Russia did pass a similar law in 2012 that classified internationally funded non-governmental agencies (NGOs) as “foreign agents”. Under the law, NGOs are required to disclose any funding received from abroad, or risk penalties or imprisonment. Human rights activists in Russia have expressed their concern over the law, fearing being marginalised or considered spies.

In 2021, Russia expanded the scope of the law to include provisions that can punish “foreign agents” with up to five years in prison.

The concept of “foreign agents” is not new and has lingered since the Soviet era. According to BBC, Soviet Union used “foreign agent” as an abuse for political dissidents.

The U.S. also has a similar law – Foreign Agents Registration Act (FARA), enacted in 1938. This law makes public disclosure obligations mandatory for persons representing foreign interests. Its definition of foreign principals includes foreign governments, political parties, corporations, individuals, and NGOs. Individuals, lobbyists, public relations professionals, prominent businesspeople, or even former U.S. government officials engaged in lobbying or advocacy for foreign governments, or organisationshave to register with the U.S. Department of Justice and disclose their relationship and financials.

The Georgian Dream has argued that the provisions of its foreign agent Bill are an “exact analogue” of FARA, BBC reported.

Are pro-Russian sentiments hampering Georgia’s European dream?

Georgia became an independent republic after the Soviet Union collapsed in 1991. Since then, popular sentiment in the country has been mixed, with a sizeable pro-West section existing alongside a smaller pro-Russian faction.

In 2019, Georgia saw widespread protests after Sergei Gavrilov, a Russian leader, visited the Georgian Parliament as part of an assembly of legislators from Orthodox Christian countries and also delivered a speech in Russian. The Georgian Dream Party was in majority during that time. Russia also supported the self-proclaimed independent regions of South Ossetia and Abkhazia in the 2008 Russo-Georgian War, which enhanced the feeling of hostility against Russians among many Georgian citizens.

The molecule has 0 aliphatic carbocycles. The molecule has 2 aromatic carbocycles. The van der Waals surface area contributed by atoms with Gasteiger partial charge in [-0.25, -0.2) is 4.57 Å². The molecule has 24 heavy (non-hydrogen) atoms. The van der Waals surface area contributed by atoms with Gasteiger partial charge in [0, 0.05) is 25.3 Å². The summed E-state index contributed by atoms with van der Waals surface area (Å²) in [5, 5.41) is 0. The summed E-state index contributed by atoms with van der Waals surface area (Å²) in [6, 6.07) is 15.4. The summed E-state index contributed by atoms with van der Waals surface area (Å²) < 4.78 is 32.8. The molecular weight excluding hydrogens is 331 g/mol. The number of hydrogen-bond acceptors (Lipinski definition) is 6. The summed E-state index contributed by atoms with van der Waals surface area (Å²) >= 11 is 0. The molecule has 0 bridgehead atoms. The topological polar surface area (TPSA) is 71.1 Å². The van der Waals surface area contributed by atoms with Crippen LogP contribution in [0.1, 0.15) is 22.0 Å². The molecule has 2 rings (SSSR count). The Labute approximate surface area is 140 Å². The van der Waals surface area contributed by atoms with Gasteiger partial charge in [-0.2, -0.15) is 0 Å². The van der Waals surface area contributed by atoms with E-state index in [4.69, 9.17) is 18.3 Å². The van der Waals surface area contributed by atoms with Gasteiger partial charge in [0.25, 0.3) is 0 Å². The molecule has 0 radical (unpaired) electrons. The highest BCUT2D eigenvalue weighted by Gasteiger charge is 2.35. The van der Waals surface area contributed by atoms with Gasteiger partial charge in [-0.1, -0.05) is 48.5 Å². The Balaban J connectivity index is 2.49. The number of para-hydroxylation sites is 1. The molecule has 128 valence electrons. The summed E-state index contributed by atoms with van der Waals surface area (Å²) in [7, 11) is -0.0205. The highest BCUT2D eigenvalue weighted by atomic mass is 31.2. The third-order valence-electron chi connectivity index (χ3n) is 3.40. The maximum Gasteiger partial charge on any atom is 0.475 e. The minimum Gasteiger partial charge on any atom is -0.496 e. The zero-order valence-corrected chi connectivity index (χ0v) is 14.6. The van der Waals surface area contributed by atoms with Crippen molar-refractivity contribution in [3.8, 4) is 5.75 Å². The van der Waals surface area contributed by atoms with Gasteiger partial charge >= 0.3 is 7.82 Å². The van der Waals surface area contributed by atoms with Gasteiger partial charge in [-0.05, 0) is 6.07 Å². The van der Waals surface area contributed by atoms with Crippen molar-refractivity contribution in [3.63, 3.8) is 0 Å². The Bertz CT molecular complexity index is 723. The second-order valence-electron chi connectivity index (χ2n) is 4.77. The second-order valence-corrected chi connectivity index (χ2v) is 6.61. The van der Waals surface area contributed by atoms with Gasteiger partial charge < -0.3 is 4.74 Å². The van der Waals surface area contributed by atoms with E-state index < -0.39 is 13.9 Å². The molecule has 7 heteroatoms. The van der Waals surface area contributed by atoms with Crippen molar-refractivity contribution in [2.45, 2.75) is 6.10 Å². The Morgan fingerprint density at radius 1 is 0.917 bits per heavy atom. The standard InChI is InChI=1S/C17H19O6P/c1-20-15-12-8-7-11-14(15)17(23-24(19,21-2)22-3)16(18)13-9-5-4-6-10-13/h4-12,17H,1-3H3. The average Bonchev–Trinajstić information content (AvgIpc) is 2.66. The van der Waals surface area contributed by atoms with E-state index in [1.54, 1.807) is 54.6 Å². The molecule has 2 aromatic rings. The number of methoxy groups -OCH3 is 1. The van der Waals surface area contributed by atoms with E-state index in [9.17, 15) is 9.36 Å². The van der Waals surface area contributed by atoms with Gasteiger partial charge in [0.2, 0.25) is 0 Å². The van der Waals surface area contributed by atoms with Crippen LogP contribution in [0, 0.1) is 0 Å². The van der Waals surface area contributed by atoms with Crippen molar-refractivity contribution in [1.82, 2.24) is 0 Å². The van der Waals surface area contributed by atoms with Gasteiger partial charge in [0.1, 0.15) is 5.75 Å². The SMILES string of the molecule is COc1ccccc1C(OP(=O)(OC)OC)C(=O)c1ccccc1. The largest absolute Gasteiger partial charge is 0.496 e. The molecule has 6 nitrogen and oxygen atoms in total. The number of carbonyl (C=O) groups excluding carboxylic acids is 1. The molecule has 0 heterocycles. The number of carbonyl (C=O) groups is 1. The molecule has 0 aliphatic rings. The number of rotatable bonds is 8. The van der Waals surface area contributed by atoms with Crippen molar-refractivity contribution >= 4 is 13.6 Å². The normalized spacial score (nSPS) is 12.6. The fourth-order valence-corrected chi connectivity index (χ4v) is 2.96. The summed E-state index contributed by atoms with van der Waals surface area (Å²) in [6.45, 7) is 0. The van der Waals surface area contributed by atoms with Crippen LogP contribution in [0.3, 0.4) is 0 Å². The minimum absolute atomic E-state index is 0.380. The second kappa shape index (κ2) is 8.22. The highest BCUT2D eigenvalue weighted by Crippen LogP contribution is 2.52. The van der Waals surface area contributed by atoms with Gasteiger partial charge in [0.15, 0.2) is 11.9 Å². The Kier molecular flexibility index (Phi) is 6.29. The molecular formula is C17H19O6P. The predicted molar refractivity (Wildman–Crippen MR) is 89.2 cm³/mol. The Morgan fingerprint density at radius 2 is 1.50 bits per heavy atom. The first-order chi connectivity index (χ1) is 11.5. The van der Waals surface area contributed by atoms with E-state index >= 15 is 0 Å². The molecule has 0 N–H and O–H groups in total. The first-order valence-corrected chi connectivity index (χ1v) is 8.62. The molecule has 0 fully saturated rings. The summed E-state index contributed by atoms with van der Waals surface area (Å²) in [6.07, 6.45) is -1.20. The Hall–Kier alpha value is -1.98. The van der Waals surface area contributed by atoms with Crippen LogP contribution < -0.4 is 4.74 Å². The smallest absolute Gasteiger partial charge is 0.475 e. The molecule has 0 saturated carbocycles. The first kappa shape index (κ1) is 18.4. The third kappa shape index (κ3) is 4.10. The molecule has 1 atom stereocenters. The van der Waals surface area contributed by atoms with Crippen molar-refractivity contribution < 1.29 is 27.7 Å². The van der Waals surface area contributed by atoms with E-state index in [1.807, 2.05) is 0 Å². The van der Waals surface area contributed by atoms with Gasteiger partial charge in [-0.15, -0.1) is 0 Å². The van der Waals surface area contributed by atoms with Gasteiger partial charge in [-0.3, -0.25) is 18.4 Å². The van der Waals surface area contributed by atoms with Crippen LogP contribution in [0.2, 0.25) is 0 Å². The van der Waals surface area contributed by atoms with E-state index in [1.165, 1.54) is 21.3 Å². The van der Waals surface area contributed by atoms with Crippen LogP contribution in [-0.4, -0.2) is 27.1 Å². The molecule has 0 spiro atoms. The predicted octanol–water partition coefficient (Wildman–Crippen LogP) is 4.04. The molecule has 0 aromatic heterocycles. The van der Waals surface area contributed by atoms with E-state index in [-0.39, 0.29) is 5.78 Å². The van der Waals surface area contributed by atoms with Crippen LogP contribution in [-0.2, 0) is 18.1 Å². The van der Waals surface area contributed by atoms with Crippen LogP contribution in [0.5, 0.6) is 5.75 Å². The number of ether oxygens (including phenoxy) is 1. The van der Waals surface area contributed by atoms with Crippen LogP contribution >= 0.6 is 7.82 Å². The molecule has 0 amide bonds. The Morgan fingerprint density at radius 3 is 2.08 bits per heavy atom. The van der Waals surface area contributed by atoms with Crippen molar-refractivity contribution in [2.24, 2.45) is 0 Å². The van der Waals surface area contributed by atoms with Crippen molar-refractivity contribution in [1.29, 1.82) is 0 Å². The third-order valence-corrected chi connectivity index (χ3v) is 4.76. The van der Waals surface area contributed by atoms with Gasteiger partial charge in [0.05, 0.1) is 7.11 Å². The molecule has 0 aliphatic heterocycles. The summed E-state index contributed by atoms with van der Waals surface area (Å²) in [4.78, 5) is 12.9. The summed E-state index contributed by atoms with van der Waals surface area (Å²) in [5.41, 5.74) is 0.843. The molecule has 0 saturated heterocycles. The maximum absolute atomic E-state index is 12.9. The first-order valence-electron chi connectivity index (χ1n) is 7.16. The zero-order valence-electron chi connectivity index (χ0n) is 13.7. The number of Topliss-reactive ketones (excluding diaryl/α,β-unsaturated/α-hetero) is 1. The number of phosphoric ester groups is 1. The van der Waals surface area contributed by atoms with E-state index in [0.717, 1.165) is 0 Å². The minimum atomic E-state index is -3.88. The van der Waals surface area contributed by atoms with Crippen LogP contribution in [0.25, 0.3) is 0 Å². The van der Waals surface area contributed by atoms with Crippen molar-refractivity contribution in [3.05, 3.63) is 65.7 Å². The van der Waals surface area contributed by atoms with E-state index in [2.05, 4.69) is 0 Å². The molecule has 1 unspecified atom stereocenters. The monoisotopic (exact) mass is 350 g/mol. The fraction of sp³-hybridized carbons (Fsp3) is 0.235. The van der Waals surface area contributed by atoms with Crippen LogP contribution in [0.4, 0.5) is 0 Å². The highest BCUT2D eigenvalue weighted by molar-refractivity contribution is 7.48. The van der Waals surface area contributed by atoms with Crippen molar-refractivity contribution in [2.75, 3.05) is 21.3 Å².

According to a poll conducted by International Republican Institute’s Centre for Insights in Survey Research, 85% of Georgians either “fully support” or “somewhat support” joining the EU.

Critics have warned that the foreign agent Bill could seriously hamper Georgia’s efforts to become a member of the EU. The country’s bid for immediate EU candidate status, shortly after its neighbour Russia attacked Ukraine, was rejected in 2022. The EU also gave Georgia a list of 12 recommendations to fulfil for the country to receive EU membership candidate status, which included judicial reforms, addressing local polarisation, and commitment to “de-oligarchisation”.

European Council President Charles Michel said that adopting foreign influence law is incompatible with the “EU path which majority in Georgia wants”.

Under the Georgian Dream Party, the country has also been backsliding on democratic parameters, as has been pointed out by critics like the European People’s Party.